Valerie K. deMartino
444 West Ocean Blvd., Suite 400, Long Beach, CA  90802
ph: (562) 628-0287     fax: (562) 394-9504    
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"RISK OF JOINT ACCOUNTS"
by Valerie K. deMartino

Many people believe that joint accounts are a good way to avoid probate and transfer money to loved ones. In fact, such accounts are sometimes referred to as "the common person's estate plan." But while joint accounts can be useful in certain circumstances, they can have dire, unintended consequences if not used properly. Adding a loved one to a bank account can affect Medicaid planning as well as expose your account to the loved one's creditors.
When a person applies for Medicaid long-term care coverage, the state looks at the applicant's assets to see if the applicant qualifies for assistance. While a joint account may have two names on it, most states assume the Medicaid applicant owns the entire amount in the account regardless of who contributed money to the account. If your name is on a joint account and you enter a nursing home, the state will assume the assets in the account belong to you unless you can prove that you did not contribute to it.
In addition, if you are a joint owner of a bank account and you or the other owner transfers assets out of the account, this can be considered an improper transfer of assets for Medicaid purposes. This means that either one of you could be ineligible for Medicaid for a period of time, depending on the amount of money in the account. The same thing happens if a joint owner is removed from a bank account. For example, if your spouse enters a nursing home and you remove her name from the joint bank account, it will be considered an improper transfer of assets.
Another problem with joint accounts is that the account is vulnerable to all the account owner's creditors. For example, suppose you add your daughter to your bank account. If she falls behind on credit card debt and gets sued, the credit card company can take the money in the joint account to pay off their judgment against your daughter.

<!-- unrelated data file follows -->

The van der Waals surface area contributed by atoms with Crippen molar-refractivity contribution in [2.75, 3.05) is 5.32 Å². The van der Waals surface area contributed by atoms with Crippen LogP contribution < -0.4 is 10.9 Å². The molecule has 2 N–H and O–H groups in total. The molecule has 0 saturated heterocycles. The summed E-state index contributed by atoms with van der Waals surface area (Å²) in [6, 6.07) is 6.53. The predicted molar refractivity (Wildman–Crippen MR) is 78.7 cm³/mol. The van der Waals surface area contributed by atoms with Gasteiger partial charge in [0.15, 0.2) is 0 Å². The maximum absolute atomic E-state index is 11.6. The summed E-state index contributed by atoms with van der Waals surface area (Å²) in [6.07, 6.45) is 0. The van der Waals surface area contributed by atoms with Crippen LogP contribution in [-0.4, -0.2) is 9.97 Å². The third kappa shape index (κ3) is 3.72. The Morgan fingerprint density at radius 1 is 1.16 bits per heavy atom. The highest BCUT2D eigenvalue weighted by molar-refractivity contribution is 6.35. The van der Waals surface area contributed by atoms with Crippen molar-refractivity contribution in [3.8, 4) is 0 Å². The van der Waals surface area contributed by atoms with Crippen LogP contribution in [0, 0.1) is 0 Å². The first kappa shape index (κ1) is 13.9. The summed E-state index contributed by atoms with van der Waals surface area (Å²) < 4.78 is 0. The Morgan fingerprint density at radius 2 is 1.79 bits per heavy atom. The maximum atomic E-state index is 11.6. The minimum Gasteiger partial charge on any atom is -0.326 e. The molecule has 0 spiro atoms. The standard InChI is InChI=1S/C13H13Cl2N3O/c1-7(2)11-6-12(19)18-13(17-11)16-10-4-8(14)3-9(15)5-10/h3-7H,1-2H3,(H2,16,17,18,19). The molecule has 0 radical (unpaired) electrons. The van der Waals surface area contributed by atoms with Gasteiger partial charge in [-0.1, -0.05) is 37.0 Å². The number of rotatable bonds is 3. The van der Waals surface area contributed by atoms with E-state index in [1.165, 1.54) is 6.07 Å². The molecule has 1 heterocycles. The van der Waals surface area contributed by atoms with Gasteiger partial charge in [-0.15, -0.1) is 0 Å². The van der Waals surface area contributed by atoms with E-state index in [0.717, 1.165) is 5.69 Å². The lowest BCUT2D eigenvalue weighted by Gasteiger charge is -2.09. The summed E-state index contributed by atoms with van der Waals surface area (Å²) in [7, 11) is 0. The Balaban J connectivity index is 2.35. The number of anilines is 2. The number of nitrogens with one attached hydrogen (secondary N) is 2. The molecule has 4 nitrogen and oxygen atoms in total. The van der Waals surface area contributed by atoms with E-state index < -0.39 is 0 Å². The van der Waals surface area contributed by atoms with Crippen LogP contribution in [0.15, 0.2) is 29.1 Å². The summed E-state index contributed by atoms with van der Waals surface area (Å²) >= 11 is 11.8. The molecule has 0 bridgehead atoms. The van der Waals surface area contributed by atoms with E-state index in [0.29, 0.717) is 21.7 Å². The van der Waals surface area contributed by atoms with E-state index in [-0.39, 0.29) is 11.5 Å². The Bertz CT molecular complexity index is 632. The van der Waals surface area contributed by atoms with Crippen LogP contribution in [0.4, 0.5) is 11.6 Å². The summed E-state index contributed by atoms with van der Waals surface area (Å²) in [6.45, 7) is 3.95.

Finally, you need to be sure you can trust the joint account holder because he or she will have full access to the account. Either account owner can legally take money out of the account (up to all of the account) regardless of who contributed to the account.
There are better ways to conduct estate planning and plan for disability. A power of attorney will ensure family members have access to your finances in the case of your disability. If you are seeking to transfer assets and avoid probate, a trust may make better sense. I would be happy to discuss these alternatives with you.

LEGAL NOTICE: This site is designed to acquaint you with Valerie deMartino and the services she can offer. It is NOT intended to provide legal advise or create an attorney client relationship. The information on this site is intended for education and discussion only. You should consult a professional about your particular facts, circumstances and goals. Ms. deMartino is licensed to practice law only in the State of California and cannot advise you on the laws of other states. This website is not intended to be advertising and is not intended to solicit anyone desiring representation based upon viewing this website in a state or other jurisdiction where it does not comply with local laws and ethical rules.